Commentary Parsing the Derby Street Proposals By MARK McDONALD

Friday January 20, 2006

I would like to help clarify the two competing plans on what type of sports field should be developed at the Derby Street field. One is labeled the Multi–Use—Don’t Close Derby Street plan. The other is the Regulation Baseball Ballfield—Close Derby Street plan.  

The Multi-Use–Don’t Close Derby Street plan includes a practice field for Berkeley High School’s baseball teams and guarantees use by other school sports teams such as boys’ and girls’ soccer, lacrosse and others. This plan also includes basketball courts, a tot lot, public restrooms and tables and seating for patrons of the Tuesday Farmers’ Market which would continue to operate on Derby Street as it has for over a decade. Also included is guaranteed public access to the field when not in use by a school sports squad. This plan was crafted by a lengthy public process involving professional field architects and cost the Berkeley Unified School district (BUSD) hundreds of thousands of dollars. The construction cost of this plan is within the BUSD budget and does not require additional city funding.  

The Regulation Baseball Ballfield—Close Derby Street plan would provide a regulation League standard baseball field that would enable Berkeley High’s 40 baseball players a short walk when they host their six or seven games a year with other cities’ baseball teams. Presently they must take a bus to the new baseball field built for them at Gilman Street. This plan does not guarantee usage to other sports teams and does not guarantee public access when not in use. In fact, there is a real possibility that the field will have to be padlocked to protect the league quality infield. The closing of Derby street will require the removal of the Tuesday Farmers’ Market to a fenced in basketball court which will cause a variety of operational difficulties to the market as expressed by their representatives. The closing of Derby Street will add millions of dollars to the cost presumably to be paid out of the city’s general fund and may require additional property taxes.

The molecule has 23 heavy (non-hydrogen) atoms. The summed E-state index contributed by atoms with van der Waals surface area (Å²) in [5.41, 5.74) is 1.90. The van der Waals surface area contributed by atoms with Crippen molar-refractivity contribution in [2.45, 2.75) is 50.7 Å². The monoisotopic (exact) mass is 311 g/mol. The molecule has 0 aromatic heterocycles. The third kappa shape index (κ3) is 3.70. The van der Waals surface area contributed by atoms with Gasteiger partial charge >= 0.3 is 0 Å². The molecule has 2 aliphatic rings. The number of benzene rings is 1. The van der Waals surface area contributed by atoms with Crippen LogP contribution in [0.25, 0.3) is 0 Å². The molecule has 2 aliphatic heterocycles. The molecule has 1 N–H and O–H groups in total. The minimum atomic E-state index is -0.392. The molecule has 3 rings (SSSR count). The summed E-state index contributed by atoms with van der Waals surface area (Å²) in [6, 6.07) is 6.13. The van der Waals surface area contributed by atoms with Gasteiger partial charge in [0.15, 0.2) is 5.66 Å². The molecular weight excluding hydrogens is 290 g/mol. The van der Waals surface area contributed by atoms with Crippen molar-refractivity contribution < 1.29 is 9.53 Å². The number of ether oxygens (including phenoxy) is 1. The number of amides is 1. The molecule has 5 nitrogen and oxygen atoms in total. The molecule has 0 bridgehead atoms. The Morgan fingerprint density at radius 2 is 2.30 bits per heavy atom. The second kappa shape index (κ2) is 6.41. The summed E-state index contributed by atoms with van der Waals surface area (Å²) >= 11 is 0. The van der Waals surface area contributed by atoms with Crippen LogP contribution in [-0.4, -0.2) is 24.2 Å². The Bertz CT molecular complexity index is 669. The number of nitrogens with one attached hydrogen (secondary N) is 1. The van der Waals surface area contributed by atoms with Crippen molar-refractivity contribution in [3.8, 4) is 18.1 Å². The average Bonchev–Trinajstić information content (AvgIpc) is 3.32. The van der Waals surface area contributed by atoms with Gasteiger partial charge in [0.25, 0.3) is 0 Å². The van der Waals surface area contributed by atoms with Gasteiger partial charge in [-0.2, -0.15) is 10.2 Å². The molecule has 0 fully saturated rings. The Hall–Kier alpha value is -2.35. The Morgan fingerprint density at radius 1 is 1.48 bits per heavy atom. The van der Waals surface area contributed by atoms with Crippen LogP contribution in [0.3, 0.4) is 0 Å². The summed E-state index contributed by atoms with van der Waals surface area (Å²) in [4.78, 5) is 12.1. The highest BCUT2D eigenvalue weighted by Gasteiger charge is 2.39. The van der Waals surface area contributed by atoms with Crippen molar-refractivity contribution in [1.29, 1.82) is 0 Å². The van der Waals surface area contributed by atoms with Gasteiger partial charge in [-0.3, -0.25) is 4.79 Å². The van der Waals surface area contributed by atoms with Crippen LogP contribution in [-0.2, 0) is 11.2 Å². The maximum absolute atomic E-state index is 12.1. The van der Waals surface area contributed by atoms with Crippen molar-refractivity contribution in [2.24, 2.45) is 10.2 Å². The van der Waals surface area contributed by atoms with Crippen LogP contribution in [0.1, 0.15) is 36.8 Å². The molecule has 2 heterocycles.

It is not a coincidence that former Councilmember Maudelle Shirek and BUSD Director John Selawsky both oppose the Baseball Ballfield—Close Derby Street plan. Both are to be commended for weighing the needs of all students and the community versus those of a small vocal baseball group. The issue has been confused and over simplified by local spin masters, most of whom do not live in South Berkeley. Petition-signers have not been told that Derby Street is a vital emergency route for South Berkeley and that the San Pablo Park fields would also benefit from the Multi Use-Don’t Close Derby plan, which could have been built eight years ago were it not for the baseball lobbyists holding the project hostage until their demands are met.  

For twenty some years the Derby Street neighborhood , ethnically and economically diverse, predominantly low income and working class, has tolerated the neglected BUSD property at the Derby site. This two block corridor that lies along Shattuck Avenue and MLK Jr. Way is home to public housing at Ward Street, Savo Island coop housing at Oregon Street, Harriet Tubman Senior Housing at Russell Street, numerous Section 8 housing and offers other public facilities like the Tool Library, Iceland and the new theaters at Ashby. The neighborhood has embraced the teens at the Alternative High School as part of their community. This is hardly the selfish NIMBY homeowners as described by the Baseball Ballfield—Close Derby advocates.  

Councilmember Max Anderson recently pointed out that there are many senior and children programs that suffered drastic cutbacks in the recent budget crisis that should be considered before spending city general funds on an expensive sports facility for the convenience of one small group of student baseball players.  


Mark McDonald is a Berkeley resident.